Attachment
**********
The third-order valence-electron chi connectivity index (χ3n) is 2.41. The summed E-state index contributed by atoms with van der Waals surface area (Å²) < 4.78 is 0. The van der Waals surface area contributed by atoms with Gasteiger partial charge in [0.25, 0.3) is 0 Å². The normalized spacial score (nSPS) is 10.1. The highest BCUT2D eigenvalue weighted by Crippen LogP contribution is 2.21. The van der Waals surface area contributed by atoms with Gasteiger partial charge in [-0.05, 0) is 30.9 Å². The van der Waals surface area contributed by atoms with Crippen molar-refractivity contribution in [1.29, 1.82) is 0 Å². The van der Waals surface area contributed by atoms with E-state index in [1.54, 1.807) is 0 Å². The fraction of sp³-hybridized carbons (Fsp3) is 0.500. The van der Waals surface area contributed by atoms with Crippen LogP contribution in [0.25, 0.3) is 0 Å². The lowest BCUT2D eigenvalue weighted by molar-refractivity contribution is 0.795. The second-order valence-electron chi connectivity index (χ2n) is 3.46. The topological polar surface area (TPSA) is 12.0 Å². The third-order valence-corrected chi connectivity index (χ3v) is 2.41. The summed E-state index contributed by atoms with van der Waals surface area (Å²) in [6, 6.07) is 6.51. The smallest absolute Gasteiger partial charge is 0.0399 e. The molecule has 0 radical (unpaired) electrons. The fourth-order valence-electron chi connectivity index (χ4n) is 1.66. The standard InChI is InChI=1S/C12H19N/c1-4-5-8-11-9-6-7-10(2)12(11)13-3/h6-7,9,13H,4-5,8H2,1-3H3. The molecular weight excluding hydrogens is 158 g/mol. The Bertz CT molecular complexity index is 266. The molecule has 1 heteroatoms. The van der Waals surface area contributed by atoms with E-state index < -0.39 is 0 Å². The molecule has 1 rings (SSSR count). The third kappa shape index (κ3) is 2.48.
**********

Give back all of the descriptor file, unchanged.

The third-order valence-electron chi connectivity index (χ3n) is 2.41. The summed E-state index contributed by atoms with van der Waals surface area (Å²) < 4.78 is 0. The van der Waals surface area contributed by atoms with Gasteiger partial charge in [0.25, 0.3) is 0 Å². The normalized spacial score (nSPS) is 10.1. The highest BCUT2D eigenvalue weighted by Crippen LogP contribution is 2.21. The van der Waals surface area contributed by atoms with Gasteiger partial charge in [-0.05, 0) is 30.9 Å². The van der Waals surface area contributed by atoms with Crippen molar-refractivity contribution in [1.29, 1.82) is 0 Å². The van der Waals surface area contributed by atoms with E-state index in [1.54, 1.807) is 0 Å². The fraction of sp³-hybridized carbons (Fsp3) is 0.500. The van der Waals surface area contributed by atoms with Crippen LogP contribution in [0.25, 0.3) is 0 Å². The lowest BCUT2D eigenvalue weighted by molar-refractivity contribution is 0.795. The second-order valence-electron chi connectivity index (χ2n) is 3.46. The topological polar surface area (TPSA) is 12.0 Å². The third-order valence-corrected chi connectivity index (χ3v) is 2.41. The summed E-state index contributed by atoms with van der Waals surface area (Å²) in [6, 6.07) is 6.51. The smallest absolute Gasteiger partial charge is 0.0399 e. The molecule has 0 radical (unpaired) electrons. The fourth-order valence-electron chi connectivity index (χ4n) is 1.66. The standard InChI is InChI=1S/C12H19N/c1-4-5-8-11-9-6-7-10(2)12(11)13-3/h6-7,9,13H,4-5,8H2,1-3H3. The molecular weight excluding hydrogens is 158 g/mol. The Bertz CT molecular complexity index is 266. The molecule has 1 heteroatoms. The van der Waals surface area contributed by atoms with E-state index < -0.39 is 0 Å². The molecule has 1 rings (SSSR count). The third kappa shape index (κ3) is 2.48.